“Life moves pretty fast. If you don’t stop and look around once in awhile, you could miss it.” Yes, I just started this post by quoting Ferris Bueller’s Day Off. Call it campy or charming, but in this regard, the film has a point.
It can be hard to find time to slow down, let alone stop, in our busy lives. Sure, you hopefully come into stillness at night when you sleep, but waking hours are usually full. Stillness is an integral part of our experience, and it’s one that we often ignore.
Sometimes, it takes an illness to push me into rest, but I’ve been trying to listen to my heart and mind before I get sick by building in moments of stillness into my routine. (I’m not always successful, as the cold I’ve had for the past few weeks demonstrates, but at least I’m trying!)
We need stillness. In sleep, our bodies repair themselves and our minds process the events and questions of the day, but stillness is important in our waking hours, too. Taking time to be still can stop me from overreacting to problems, and I also find that daily stillness gives me a sense of lightness and general contentment that I often lose when I’m caught up in the whirlwind of doing.
Here are three ways I’ve begun to give myself space and permission to be still.
Meditation. I started a regular mala practice back in February, and I’ve kept it up. As part of my nighttime routine, I sit down and meditate, using my mantra and beads as a focus. It’s only ten or fifteen minutes, but it leaves me feeling calm and more ready for sleep. The few nights where I’ve skipped this practice (like this weekend, while I was out of town at a conference and had forgotten my beads) I find I sleep fitfully and feel generally ungrounded. Even a ten minute habit can be healing!Ritual. I’m not necessarily talking about an elaborate ritual here (although that can be good, too). Something as simple as drinking my morning tea in the same bright red mug every day brings a smile to my face and helps me re-center. Repetition and simple ritual are powerful tools, and it doesn’t take much to build a morning routine that you can stick with. Enjoy the stillness every morning.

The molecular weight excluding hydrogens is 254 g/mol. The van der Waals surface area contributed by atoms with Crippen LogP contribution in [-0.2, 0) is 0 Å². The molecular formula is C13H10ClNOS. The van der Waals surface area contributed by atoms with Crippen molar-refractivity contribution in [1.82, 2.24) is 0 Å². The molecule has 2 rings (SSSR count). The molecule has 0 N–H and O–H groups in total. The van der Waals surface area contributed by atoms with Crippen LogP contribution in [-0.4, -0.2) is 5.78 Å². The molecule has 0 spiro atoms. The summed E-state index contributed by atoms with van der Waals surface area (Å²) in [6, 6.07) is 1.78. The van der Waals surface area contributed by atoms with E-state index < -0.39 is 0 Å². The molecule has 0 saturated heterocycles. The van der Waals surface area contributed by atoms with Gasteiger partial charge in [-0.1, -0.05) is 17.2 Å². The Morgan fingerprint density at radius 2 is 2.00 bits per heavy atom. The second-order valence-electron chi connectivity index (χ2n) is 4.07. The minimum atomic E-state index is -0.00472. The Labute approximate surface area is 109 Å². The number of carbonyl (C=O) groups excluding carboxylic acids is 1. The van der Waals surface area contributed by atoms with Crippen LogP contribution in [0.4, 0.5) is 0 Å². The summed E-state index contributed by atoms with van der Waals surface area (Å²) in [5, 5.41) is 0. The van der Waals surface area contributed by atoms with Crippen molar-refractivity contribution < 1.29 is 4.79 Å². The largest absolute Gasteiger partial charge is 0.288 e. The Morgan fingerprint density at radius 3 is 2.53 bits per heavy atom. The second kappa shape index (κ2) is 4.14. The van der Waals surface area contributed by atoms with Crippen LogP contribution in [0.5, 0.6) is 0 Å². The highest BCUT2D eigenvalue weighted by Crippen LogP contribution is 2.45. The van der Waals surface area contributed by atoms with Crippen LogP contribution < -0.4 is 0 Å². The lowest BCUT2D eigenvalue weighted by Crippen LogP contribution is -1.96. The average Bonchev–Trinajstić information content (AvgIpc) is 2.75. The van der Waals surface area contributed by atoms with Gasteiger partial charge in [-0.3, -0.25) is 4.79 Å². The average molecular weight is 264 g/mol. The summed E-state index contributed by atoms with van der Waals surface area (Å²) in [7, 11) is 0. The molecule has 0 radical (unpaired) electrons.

Unplug. Last week, I gave myself an assignment: spend at least 24 hours screen-free. It was hard, but not as hard as I’d anticipated, and the quiet space I found without my computer was lovely. When my work load allows, I want to take a screen free day every week. Unplugging can be a wonderful way to cultivate stillness; I never realized how much my email and the Web in general contribute to my sense of peace (or lack thereof) but now I know that sometimes, the only option is to step away from the device and step into the sunshine…or curl up with a good book.
What about you? What do you do when you feel overwrought and need to take a moment to find stillness?